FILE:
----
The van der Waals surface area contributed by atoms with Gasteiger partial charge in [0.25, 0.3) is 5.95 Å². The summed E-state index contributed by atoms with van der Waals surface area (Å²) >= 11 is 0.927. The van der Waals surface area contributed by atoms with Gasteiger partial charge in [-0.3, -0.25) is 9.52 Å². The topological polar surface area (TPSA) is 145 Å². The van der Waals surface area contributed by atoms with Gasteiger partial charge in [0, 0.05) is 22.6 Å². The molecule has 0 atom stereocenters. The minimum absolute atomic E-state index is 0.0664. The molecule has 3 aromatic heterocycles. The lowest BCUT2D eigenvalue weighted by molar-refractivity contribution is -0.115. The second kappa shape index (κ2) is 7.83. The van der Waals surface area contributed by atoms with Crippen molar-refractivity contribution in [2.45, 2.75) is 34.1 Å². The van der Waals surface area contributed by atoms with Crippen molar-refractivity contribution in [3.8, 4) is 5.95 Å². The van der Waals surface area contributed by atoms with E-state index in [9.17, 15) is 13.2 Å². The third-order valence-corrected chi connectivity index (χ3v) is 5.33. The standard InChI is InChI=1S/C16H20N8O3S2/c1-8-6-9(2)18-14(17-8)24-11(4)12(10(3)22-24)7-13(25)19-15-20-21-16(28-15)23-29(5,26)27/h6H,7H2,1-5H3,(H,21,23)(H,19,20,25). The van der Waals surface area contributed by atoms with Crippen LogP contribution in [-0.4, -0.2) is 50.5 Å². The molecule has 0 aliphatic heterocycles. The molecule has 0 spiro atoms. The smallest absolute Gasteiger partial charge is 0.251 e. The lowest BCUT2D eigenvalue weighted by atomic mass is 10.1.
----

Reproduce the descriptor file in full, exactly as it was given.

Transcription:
The van der Waals surface area contributed by atoms with Gasteiger partial charge in [0.25, 0.3) is 5.95 Å². The summed E-state index contributed by atoms with van der Waals surface area (Å²) >= 11 is 0.927. The van der Waals surface area contributed by atoms with Gasteiger partial charge in [-0.3, -0.25) is 9.52 Å². The topological polar surface area (TPSA) is 145 Å². The van der Waals surface area contributed by atoms with Gasteiger partial charge in [0, 0.05) is 22.6 Å². The molecule has 0 atom stereocenters. The minimum absolute atomic E-state index is 0.0664. The molecule has 3 aromatic heterocycles. The lowest BCUT2D eigenvalue weighted by molar-refractivity contribution is -0.115. The second kappa shape index (κ2) is 7.83. The van der Waals surface area contributed by atoms with Crippen molar-refractivity contribution in [2.45, 2.75) is 34.1 Å². The van der Waals surface area contributed by atoms with Crippen molar-refractivity contribution in [3.8, 4) is 5.95 Å². The van der Waals surface area contributed by atoms with E-state index in [9.17, 15) is 13.2 Å². The third-order valence-corrected chi connectivity index (χ3v) is 5.33. The standard InChI is InChI=1S/C16H20N8O3S2/c1-8-6-9(2)18-14(17-8)24-11(4)12(10(3)22-24)7-13(25)19-15-20-21-16(28-15)23-29(5,26)27/h6H,7H2,1-5H3,(H,21,23)(H,19,20,25). The van der Waals surface area contributed by atoms with Crippen LogP contribution in [-0.4, -0.2) is 50.5 Å². The molecule has 0 aliphatic heterocycles. The molecule has 0 spiro atoms. The smallest absolute Gasteiger partial charge is 0.251 e. The lowest BCUT2D eigenvalue weighted by atomic mass is 10.1.